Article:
Jennifer P. McDavid

Jennifer P. McDavid

Truman State University

Businiess Administration - Marketing


Mentor: Lucy L. Henke, Ph.D. Associate Professor, Marketing

The Effectiveness of Humor in Advertising Media Depending on an Individual's Need for Cognition

Over the past 25 years, numerous humor studies have been conducted to measure the effectiveness of humor though the results have been inconsistent as well as inconclusive. There has been an ongoing debate among students of advertising whether humor has a positive, negative, or indeed any influence on the effectiveness of the advertisement.

The focus of this study was to determine the effectiveness of humor in advertising media in terms of message comprehension and purchase intention as related to an individual's need for cognition. Need for cognition can be defined as an individual's intrinsic enjoyment of, and motivation to engage in effortful cognitive information processing (Cacioppo and Petty 1981).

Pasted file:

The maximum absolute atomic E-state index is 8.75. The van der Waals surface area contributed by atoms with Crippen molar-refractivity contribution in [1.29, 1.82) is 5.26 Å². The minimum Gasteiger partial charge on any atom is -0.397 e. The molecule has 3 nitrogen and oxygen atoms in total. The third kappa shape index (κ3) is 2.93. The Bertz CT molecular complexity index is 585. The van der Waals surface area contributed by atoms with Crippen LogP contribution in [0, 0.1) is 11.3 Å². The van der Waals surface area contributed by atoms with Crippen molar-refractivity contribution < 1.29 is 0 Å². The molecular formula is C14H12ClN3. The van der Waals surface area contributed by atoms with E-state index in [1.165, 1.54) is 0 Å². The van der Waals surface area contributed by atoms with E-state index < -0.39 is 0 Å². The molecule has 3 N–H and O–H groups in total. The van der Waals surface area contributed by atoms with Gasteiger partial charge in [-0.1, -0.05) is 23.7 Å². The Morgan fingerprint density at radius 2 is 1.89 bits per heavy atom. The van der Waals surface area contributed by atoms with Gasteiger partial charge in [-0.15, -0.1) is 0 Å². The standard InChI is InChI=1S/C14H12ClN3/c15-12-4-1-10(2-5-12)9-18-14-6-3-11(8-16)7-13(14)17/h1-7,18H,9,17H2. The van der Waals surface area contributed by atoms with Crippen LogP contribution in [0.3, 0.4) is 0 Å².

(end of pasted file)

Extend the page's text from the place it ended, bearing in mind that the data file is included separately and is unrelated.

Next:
Questionnaires containing two selected humorous vodka advertisements, and one article were given to approximately 50 undergraduate students of varying age. The advertisements were selected from magazines; one advertisement contained text, one did not. The questionnaire was designed to determine the subjects' attitude toward the advertisement, attitude toward the brand, attitude toward the humor of the advertisement, and overall effectiveness of the humorous advertisement. An 18 item Need for Cognition scale was administered following the survey.

The research will provide evidence that indicates that an individual with a low need for cognition will be favorable toward humorous advertisements that contain text, while an individual with a high need for cognition will be favorable to humorous advertisements that do not contain text.

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